Rebecca Chace’s “Regarding the Pain of Trump” in the Los Angeles Review of Books, September 30, 2017, has several nods and references to Susan Sontag.  And I was reading some Sontag these last two weeks: Where the Stress Falls (2001) and At the Same Time (2007), and came across this observation in the latter book:

The writer in me distrusts the god citizen, the “intellectual ambassador,” the human rights activist—those roles which are mentioned in the citation for this prize, much as I am committed to them. The writer is more skeptical, more self-doubting, than the person who tries to do (and to support the right thing).  –“Literature is Freedom”

Milkweed seeds #nature #Texas #wildflowers

A post shared by Christopher Landrum (@bookbread2) on


Oct 7 2017

A Pair of Thoughts on Empty Rooms

book spines

A Pair of Thoughts on Empty Rooms

empty room

Upton House (Joseph Lister/Wikicommons)

First from the Irish writer James Stephens (1880-1950):

At last the room was as bare as a desert and almost as uninhabitable. A room without furniture is a ghostly place. Sounds made therein are uncanny, even the voice puts off its humanity and rings back with a bleak and hollow note, an empty resonance tinged with the frost of-winter. There is no other sound so deadly, so barren and dispiriting as the echoes of an empty room. The gaunt woman in the bed seemed less gaunt than her residence, and there was nothing more to be sent to the pawnbroker or the secondhand dealer.

–The Charwoman’s Daughter, (London: Macmillan & Co., 1912) “Ch. XVI,” 100.

Next, 102 years later, from Wilfred M. McClay of the University of Oklahoma:

An ordinary but disquieting phenomenon: the translation of place into space—the transformation of a setting that had once been charged with human meaning into one from which the meaning has departed, something empty and inert, a mere space. We all have experienced this, some of us many times. Think of the strange emotion we feel when we are moving out of the place where we have been living, and we finish clearing all our belongings out of the apartment or the house or the dorm room—and we look back at it one last time, to see a space that used to be the center of our world, reduced to nothing but bare walls and bare floors. Even when there are a few remaining signs of our time there—fading walls pockmarked with nail holes, scuffs in the floor, spots on the carpet—they serve only to render the moment more poignant, since we know that these small injuries to the property will soon be painted over and tided up, so that in the fullness of time there will be no trace left of us in that spot.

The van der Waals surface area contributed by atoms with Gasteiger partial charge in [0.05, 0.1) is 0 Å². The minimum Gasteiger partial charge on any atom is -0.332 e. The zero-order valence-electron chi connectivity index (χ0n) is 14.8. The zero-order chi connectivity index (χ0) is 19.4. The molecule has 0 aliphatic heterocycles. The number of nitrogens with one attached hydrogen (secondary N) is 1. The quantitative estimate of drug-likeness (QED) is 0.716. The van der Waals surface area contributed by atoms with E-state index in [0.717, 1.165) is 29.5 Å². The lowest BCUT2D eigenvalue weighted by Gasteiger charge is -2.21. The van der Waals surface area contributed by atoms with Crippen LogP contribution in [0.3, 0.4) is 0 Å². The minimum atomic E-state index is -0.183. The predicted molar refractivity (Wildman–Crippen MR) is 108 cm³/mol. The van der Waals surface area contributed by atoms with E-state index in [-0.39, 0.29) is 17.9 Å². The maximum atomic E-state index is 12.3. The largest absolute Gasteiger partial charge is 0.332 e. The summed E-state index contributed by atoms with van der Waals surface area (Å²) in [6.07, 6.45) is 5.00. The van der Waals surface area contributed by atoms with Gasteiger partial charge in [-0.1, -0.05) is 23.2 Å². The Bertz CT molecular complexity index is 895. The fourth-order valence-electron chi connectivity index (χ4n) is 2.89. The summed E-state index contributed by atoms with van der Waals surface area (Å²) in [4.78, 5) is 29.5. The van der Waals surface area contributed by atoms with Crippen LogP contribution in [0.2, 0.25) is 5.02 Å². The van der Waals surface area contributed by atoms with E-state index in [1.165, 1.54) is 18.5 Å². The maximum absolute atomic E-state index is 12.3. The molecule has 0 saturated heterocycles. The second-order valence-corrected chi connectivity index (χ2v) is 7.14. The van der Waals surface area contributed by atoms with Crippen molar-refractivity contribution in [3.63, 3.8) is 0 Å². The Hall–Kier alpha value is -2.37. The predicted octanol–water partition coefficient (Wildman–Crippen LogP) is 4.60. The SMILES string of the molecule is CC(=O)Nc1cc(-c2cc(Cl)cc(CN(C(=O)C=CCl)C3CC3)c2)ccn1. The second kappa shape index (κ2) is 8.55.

–“Introduction: Why Place Matters.” Why Place Matters,

Edited by McClay and Ted V. McAllister, (New York, NY: New Atlantis Books, 2014) 4.


Sep 29 2017

Recently in Russia: four links

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Recently in Russia: four links

I guess (readingwise) we’re going to Russia this weekend. Here are four interesting reads today:

 


Sep 26 2017

The Religious Diplomacy of Joseph P. Kennedy

Graves at Glasnevin Cemetery - Dublin, Ireland

The Religious Diplomacy of Joseph P. Kennedy

Religion is opinions and actions, determined and restricted with stipulations and prescribed for a community by their first ruler, who seeks to obtain through their practicing it a specific purpose with respect to them or by means of them.

––Al-Farabi (872–951 AD), The Book of Religion[1]

Al Smith’s presidential loss in 1928 and Jack Kennedy’s Houston speech in 1960 concerning religion and government have both been run through the ringer aplenty. There are shelfs and stacks of books that compare and contrast (and exhaust) those two events, and I’m honestly not very interested in reading more about them.

But after reading Robert Dalleck’s A Life Unfinished: John F. Kennedy, 19171963 (2001), I was struck that the most interesting character was Kennedy’s father Joseph Patrick Kennedy.

So soon enough I began reading David Nasaw’s The Patriarch: the Remarkable Life and Turbulent Times of Joseph P. Kennedy (2012), and soon enough, I came upon these two quite remarkable passages:

Opposing or remaining neutral to Jack’s candidacy, as the church leaders now appeared to be doing, was, Kennedy believed, a betrayal not only of him, his son, and his family, but of the millions of American Catholics who stood to benefit from the election of one of their own to the presidency of the United States. For perhaps the first time in his life, certainly for the first time since the death of Joe Jr., Joseph P. Kennedy was forced to reconsider, to reevaluate, the ties that bound him to his church. “My relationship with the Church will never be the same,” he confessed to Galeazzi in an April 17 letter,” and certainly, never the same with the hierarchy. But that will not make any difference to them, I am sure, and I can assure you that it will not make any difference to me. For the last few years which I have left, I will indulge myself at least in continuing to believe that friends are friends when you need them. Please do not be upset yourself about my attitude. I would not want anything to annoy you.” [2]

And:

[Billy] Graham, on arriving at the Palm Beach house in mid-January, was greeted by the president-elect. “My father’s out by the pool. He wants to talk to you.” At poolside, the two shook hands, then Kennedy, Graham recalled in his autobiography, “came straight to the point: ‘Do you know why you’re here?’ ” Kennedy told the evangelist (and Nixon supporter) that he and Father Cavanaugh had been in Stuttgart, Germany, when Graham lectured through an interpreter to an audience of sixty thousand. “When we visited the pope three days later, we told him about it. He said he wished he had a dozen such evangelists in our church. When Jack was elected, I told him that one of the first things he should do was to get acquainted with you. I told him you could be a great asset to the country, helping heal the division over the religious problem in the campaign.’” [3]